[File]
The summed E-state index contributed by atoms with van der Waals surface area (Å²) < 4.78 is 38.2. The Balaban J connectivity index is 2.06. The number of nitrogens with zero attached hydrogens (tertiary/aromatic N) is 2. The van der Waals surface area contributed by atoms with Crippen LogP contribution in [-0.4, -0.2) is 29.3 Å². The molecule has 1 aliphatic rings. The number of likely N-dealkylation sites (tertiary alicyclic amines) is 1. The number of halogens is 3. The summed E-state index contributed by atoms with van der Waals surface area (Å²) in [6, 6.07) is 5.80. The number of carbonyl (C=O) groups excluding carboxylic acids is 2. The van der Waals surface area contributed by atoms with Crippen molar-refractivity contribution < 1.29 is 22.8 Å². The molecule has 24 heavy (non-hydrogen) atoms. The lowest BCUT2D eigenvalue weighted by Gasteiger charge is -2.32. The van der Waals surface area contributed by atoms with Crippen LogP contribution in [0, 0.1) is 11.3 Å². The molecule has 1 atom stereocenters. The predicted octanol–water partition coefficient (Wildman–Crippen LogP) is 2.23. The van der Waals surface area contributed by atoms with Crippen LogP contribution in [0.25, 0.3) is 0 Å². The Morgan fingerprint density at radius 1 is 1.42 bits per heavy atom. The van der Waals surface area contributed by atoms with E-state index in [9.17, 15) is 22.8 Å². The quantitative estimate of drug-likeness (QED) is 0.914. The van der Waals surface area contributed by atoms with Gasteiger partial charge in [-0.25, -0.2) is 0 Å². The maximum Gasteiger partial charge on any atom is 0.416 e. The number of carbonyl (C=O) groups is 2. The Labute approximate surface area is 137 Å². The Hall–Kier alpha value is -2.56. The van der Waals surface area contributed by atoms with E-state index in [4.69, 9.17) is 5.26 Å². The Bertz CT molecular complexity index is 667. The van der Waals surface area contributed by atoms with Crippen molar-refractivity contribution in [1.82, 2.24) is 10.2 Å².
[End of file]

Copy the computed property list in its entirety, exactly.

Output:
The summed E-state index contributed by atoms with van der Waals surface area (Å²) < 4.78 is 38.2. The Balaban J connectivity index is 2.06. The number of nitrogens with zero attached hydrogens (tertiary/aromatic N) is 2. The van der Waals surface area contributed by atoms with Crippen LogP contribution in [-0.4, -0.2) is 29.3 Å². The molecule has 1 aliphatic rings. The number of likely N-dealkylation sites (tertiary alicyclic amines) is 1. The number of halogens is 3. The summed E-state index contributed by atoms with van der Waals surface area (Å²) in [6, 6.07) is 5.80. The number of carbonyl (C=O) groups excluding carboxylic acids is 2. The van der Waals surface area contributed by atoms with Crippen molar-refractivity contribution < 1.29 is 22.8 Å². The molecule has 24 heavy (non-hydrogen) atoms. The lowest BCUT2D eigenvalue weighted by Gasteiger charge is -2.32. The van der Waals surface area contributed by atoms with Crippen LogP contribution in [0, 0.1) is 11.3 Å². The molecule has 1 atom stereocenters. The predicted octanol–water partition coefficient (Wildman–Crippen LogP) is 2.23. The van der Waals surface area contributed by atoms with Crippen LogP contribution in [0.25, 0.3) is 0 Å². The Morgan fingerprint density at radius 1 is 1.42 bits per heavy atom. The van der Waals surface area contributed by atoms with E-state index in [9.17, 15) is 22.8 Å². The quantitative estimate of drug-likeness (QED) is 0.914. The van der Waals surface area contributed by atoms with Gasteiger partial charge in [-0.25, -0.2) is 0 Å². The maximum Gasteiger partial charge on any atom is 0.416 e. The number of carbonyl (C=O) groups is 2. The Labute approximate surface area is 137 Å². The Hall–Kier alpha value is -2.56. The van der Waals surface area contributed by atoms with E-state index in [4.69, 9.17) is 5.26 Å². The Bertz CT molecular complexity index is 667. The van der Waals surface area contributed by atoms with Crippen molar-refractivity contribution in [1.82, 2.24) is 10.2 Å².